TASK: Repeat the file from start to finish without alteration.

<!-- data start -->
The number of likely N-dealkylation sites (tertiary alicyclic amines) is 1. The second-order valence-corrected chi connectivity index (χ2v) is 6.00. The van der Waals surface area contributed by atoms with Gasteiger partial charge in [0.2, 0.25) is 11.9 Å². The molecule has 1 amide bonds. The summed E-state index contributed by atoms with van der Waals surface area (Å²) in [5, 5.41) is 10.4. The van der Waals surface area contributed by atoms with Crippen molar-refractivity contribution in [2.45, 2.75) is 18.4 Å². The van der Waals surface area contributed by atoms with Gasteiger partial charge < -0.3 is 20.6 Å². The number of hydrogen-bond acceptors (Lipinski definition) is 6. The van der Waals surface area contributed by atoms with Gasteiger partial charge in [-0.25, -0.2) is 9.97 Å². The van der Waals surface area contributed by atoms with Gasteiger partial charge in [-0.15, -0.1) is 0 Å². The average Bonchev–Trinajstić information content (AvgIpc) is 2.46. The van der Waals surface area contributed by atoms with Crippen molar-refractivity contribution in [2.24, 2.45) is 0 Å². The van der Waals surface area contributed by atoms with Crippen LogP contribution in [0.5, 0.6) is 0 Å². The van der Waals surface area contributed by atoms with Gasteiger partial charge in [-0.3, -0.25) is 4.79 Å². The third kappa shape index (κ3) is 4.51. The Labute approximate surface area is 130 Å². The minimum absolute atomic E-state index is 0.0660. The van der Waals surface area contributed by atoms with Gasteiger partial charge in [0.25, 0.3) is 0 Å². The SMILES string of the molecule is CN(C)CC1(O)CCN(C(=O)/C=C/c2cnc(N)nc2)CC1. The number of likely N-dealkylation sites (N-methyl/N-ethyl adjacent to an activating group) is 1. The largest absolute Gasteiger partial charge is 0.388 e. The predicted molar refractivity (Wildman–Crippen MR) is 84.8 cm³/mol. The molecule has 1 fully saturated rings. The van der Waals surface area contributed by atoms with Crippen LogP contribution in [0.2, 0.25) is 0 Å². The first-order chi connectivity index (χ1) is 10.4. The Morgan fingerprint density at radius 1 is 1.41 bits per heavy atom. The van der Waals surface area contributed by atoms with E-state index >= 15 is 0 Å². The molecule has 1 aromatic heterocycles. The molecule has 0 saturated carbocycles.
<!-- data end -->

The number of likely N-dealkylation sites (tertiary alicyclic amines) is 1. The second-order valence-corrected chi connectivity index (χ2v) is 6.00. The van der Waals surface area contributed by atoms with Gasteiger partial charge in [0.2, 0.25) is 11.9 Å². The molecule has 1 amide bonds. The summed E-state index contributed by atoms with van der Waals surface area (Å²) in [5, 5.41) is 10.4. The van der Waals surface area contributed by atoms with Crippen molar-refractivity contribution in [2.45, 2.75) is 18.4 Å². The van der Waals surface area contributed by atoms with Gasteiger partial charge < -0.3 is 20.6 Å². The number of hydrogen-bond acceptors (Lipinski definition) is 6. The van der Waals surface area contributed by atoms with Gasteiger partial charge in [-0.25, -0.2) is 9.97 Å². The van der Waals surface area contributed by atoms with Gasteiger partial charge in [-0.15, -0.1) is 0 Å². The average Bonchev–Trinajstić information content (AvgIpc) is 2.46. The van der Waals surface area contributed by atoms with Crippen molar-refractivity contribution in [2.24, 2.45) is 0 Å². The van der Waals surface area contributed by atoms with Crippen LogP contribution in [0.5, 0.6) is 0 Å². The van der Waals surface area contributed by atoms with Gasteiger partial charge in [-0.3, -0.25) is 4.79 Å². The third kappa shape index (κ3) is 4.51. The Labute approximate surface area is 130 Å². The minimum absolute atomic E-state index is 0.0660. The van der Waals surface area contributed by atoms with Gasteiger partial charge in [0.25, 0.3) is 0 Å². The SMILES string of the molecule is CN(C)CC1(O)CCN(C(=O)/C=C/c2cnc(N)nc2)CC1. The number of likely N-dealkylation sites (N-methyl/N-ethyl adjacent to an activating group) is 1. The largest absolute Gasteiger partial charge is 0.388 e. The predicted molar refractivity (Wildman–Crippen MR) is 84.8 cm³/mol. The molecule has 1 fully saturated rings. The van der Waals surface area contributed by atoms with Crippen LogP contribution in [0.2, 0.25) is 0 Å². The first-order chi connectivity index (χ1) is 10.4. The Morgan fingerprint density at radius 1 is 1.41 bits per heavy atom. The van der Waals surface area contributed by atoms with E-state index >= 15 is 0 Å². The molecule has 1 aromatic heterocycles. The molecule has 0 saturated carbocycles.